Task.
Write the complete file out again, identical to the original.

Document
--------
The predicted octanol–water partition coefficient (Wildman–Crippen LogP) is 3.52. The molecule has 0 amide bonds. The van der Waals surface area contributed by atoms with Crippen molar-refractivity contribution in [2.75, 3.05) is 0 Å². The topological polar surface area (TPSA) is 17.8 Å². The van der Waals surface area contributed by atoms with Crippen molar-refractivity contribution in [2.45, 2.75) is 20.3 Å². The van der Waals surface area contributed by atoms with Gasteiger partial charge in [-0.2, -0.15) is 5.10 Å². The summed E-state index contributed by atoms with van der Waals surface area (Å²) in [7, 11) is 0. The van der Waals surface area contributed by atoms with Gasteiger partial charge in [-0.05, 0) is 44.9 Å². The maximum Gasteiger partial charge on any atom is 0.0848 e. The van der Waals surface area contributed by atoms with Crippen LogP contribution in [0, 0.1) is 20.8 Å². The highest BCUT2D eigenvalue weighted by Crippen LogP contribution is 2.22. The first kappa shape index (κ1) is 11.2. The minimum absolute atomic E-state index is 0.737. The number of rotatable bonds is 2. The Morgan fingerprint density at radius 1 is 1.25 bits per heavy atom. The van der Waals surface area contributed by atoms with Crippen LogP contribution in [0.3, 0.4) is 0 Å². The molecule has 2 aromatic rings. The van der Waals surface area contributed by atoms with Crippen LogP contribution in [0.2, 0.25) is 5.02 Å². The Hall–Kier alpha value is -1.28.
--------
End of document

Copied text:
The predicted octanol–water partition coefficient (Wildman–Crippen LogP) is 3.52. The molecule has 0 amide bonds. The van der Waals surface area contributed by atoms with Crippen molar-refractivity contribution in [2.75, 3.05) is 0 Å². The topological polar surface area (TPSA) is 17.8 Å². The van der Waals surface area contributed by atoms with Crippen molar-refractivity contribution in [2.45, 2.75) is 20.3 Å². The van der Waals surface area contributed by atoms with Gasteiger partial charge in [-0.2, -0.15) is 5.10 Å². The summed E-state index contributed by atoms with van der Waals surface area (Å²) in [7, 11) is 0. The van der Waals surface area contributed by atoms with Gasteiger partial charge in [-0.05, 0) is 44.9 Å². The maximum Gasteiger partial charge on any atom is 0.0848 e. The van der Waals surface area contributed by atoms with Crippen LogP contribution in [0, 0.1) is 20.8 Å². The highest BCUT2D eigenvalue weighted by Crippen LogP contribution is 2.22. The first kappa shape index (κ1) is 11.2. The minimum absolute atomic E-state index is 0.737. The number of rotatable bonds is 2. The Morgan fingerprint density at radius 1 is 1.25 bits per heavy atom. The van der Waals surface area contributed by atoms with Crippen LogP contribution in [0.3, 0.4) is 0 Å². The molecule has 2 aromatic rings. The van der Waals surface area contributed by atoms with Crippen LogP contribution in [0.2, 0.25) is 5.02 Å². The Hall–Kier alpha value is -1.28.